TEST 3: Bypassing The Radiator Fan Switch
So far, if you've reached this step, you have verified that the radiator fan motor is getting power in the appropriate socket terminals.
In this test step, you'll re-install the radiator fan motor relay and then unplug the radiator fan switch and bypass it with a jumper wire.
This is a very simple test but you do need to take one very important precaution and it's to use a small diameter jumper wire (gauge-wise).
This is to prevent the jumper wire from damaging the radiator fan switch's pigtail connector's female terminals.
NOTE: The radiator fan switch is located on the thermostat housing, see image 2 of 2 above.
OK, this is what you need to do:
Disconnect the radiator fan motor switch from its pigtail connector.
NOTE: The radiator fan relay must be in its place on the under-hood fuse box for this test to work. Also, your Honda's engine should be cold to avoid burns.
Jumper the pigtail connector's 2 terminals.
IMPORTANT: Use the smallest diameter wire to jumper these two circuits. If you use anything thicker (gauge-wise) you could permanently damage the female metal terminals.
Turn the ignition switch to the ON position, but don't start the engine (this test is done with the Key On Engine Off -KOEO).
The radiator fan motor should activate, as soon as you turn the key to the ON position (KOEO).
NOTE: Remember, the radiator fan motor has to be in its place on the under-hood fuse block for this test to work.
Let's interpret your test results:
CASE 1: The radiator fan motor came on. This is the normal and expected test result.
By seeing your Honda Civic's radiator fan run, you have confirmed that:
- The radiator fan motor relay is good (otherwise the fan would not have turned on).
- The two fuses that supply battery power to the radiator fan relay are NOT blown (otherwise the fan would not have come on).
- The wires (circuits) between the fan switch and radiator fan motor relay are not shorted or open (otherwise the fan would not have come on).
- The wires between the radiator fan motor and radiator fan motor relay are not shorted or open (otherwise the fan would not have come on).
Therefore, if your 1.7L Honda Civic is overheating (and the radiator fan motor is not coming on), you can correctly deduce that the fan motor switch is bad and needs to be replaced.
CASE 2: The radiator fan motor DID NOT come on. Recheck your jumper wire connections and retest.
If your Honda Civic's radiator fan motor does not come on, then you have eliminated two important components as bad:
- The radiator fan motor.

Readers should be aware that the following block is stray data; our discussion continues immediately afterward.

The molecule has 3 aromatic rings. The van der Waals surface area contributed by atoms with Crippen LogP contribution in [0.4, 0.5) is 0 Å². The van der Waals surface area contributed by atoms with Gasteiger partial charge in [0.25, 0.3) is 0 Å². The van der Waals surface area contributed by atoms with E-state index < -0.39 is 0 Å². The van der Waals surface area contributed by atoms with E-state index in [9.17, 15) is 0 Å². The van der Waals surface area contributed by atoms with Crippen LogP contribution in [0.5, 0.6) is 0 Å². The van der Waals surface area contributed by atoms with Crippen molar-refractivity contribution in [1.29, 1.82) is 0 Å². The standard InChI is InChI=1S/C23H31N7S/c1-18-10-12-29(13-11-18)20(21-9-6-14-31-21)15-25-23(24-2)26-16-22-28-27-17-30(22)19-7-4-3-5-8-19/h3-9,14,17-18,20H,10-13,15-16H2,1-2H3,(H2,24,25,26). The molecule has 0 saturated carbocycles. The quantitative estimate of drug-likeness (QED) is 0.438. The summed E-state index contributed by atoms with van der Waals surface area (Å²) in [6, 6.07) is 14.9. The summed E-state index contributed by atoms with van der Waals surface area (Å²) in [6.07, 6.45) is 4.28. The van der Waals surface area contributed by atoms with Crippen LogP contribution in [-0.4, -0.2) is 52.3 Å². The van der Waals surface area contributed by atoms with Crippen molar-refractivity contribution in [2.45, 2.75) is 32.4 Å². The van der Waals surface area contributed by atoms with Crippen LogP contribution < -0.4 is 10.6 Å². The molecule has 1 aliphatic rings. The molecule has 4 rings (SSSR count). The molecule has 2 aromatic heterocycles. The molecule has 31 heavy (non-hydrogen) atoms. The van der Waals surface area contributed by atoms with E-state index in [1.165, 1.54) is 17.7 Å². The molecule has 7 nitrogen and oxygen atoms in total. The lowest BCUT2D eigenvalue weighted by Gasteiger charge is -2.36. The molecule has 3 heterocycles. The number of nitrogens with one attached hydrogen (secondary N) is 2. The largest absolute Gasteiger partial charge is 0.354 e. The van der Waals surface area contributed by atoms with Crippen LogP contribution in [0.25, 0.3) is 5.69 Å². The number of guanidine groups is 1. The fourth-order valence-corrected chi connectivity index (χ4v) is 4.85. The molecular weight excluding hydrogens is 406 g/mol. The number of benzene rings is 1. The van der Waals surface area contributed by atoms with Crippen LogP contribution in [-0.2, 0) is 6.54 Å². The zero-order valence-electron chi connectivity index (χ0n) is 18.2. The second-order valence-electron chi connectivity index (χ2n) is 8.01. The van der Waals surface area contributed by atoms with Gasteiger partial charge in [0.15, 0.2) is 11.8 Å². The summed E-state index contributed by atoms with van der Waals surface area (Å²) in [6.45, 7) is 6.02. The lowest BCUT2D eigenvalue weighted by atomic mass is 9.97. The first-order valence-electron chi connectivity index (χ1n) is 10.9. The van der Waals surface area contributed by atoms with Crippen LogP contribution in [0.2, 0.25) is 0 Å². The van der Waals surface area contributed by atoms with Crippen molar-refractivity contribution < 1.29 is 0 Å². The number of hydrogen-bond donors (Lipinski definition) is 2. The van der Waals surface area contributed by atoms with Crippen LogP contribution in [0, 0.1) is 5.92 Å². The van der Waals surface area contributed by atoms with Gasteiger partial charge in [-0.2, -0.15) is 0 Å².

- The radiator fan motor switch.
You can deduce that the radiator fan relay is bad since you have:
- Done TEST 1 and have confirmed that relay socket terminals #2 and #3 are feeding battery power to the relay.
- Done TEST 2 and the fan came on when you jumpered the relay socket terminals #1 and #2.
Suggestion: If I where in your shoes, I would now swap this relay with another on the fuse box and repeat this same test. If your Honda Civic's fan motor now comes on, I now know that the radiator fan relay is truly fried. You can also bench-test the radiator fan motor relay using the steps described in TEST 4.
TEST 4: Bench Testing The Radiator Fan Relay
In this last section, I'll show you how you can bench-test your Honda Civic's radiator fan relay by manually applying battery power and Ground to it and seeing if circuit #1 and #2 show continuity (as tested with a multimeter).
The illustration above is an actual example of how your jumper wire and multimeter test lead connections should look like.
NOTE: The power and Ground source that you'll be using is your Honda Civic' car battery.
These are the test steps:
Connect male spade terminal #4 to Ground, using one of your jumper wires.
Connect male spade terminal #3 to the battery's positive (+) terminal. This will energize and activate the relay. This can be confirmed by the audible click the radiator fan relay will make.
Measure the resistance across the relay's terminals #1 and #2 with your multimeter in Ohms mode (as seen in the photo).
Your multimeter should show continuity. If it doesn't show continuity, recheck all your connections and retest.
Remove and reconnect the jumper wire to terminal #3 several times, as you eye-ball the multimeter.
When the jumper wire IS NOT connected to power, the multimeter should show NO CONTINUITY.
When the jumper wire is connected to power, the multimeter should show continuity.
Alright, let's take a look at your test results:
CASE 1: Your multimeter showed continuity. This test result tells you that the radiator fan relay is good.
CASE 2: Your multimeter DID NOT show continuity. Recheck all of your test connections and retest. If your multimeter still doesn't show continuity, then the radiator fan relay is fried and needs to be replaced.
Where To Buy The Radiator Fan Relay And Save
You don't have to spend more than you have to on your Honda Civic's replacement part needs.
Below, in the boxes, are links to the radiator fan motor relay, radiator fan motor, the radiator fan switch, and the radiator, which you can check out and compare.
In case you're wondering if these parts fit your specific Honda, once you click on the links and reach the website, they'll ask you for the specifics of your Honda and either confirm that they fit or will help you find the right parts.
More Honda Civic Test Tutorials
You can find a complete list of Honda Civic tutorials in this index: Honda 1.7L Index Of Articles.
Here's a small sample of the tutorials you'll find in the index:
- How To Test The Crank Sensor (2001-2005 1.7L Honda Civic).
- Maintenance Required Light Reset (2001-05 1.7L Honda Civic).
- How To Do A Cylinder Balance Test (2001-2005 1.7L Honda).
- How To Test Trouble Code P0141 (2001-2005 Honda 1.7L).
- How To Test The TP Sensor (2001-2005 Honda 1.7L).
- How To Test Trouble Code P0135 (2001-2003 Honda 1.7L).
If this info saved the day, buy me a beer!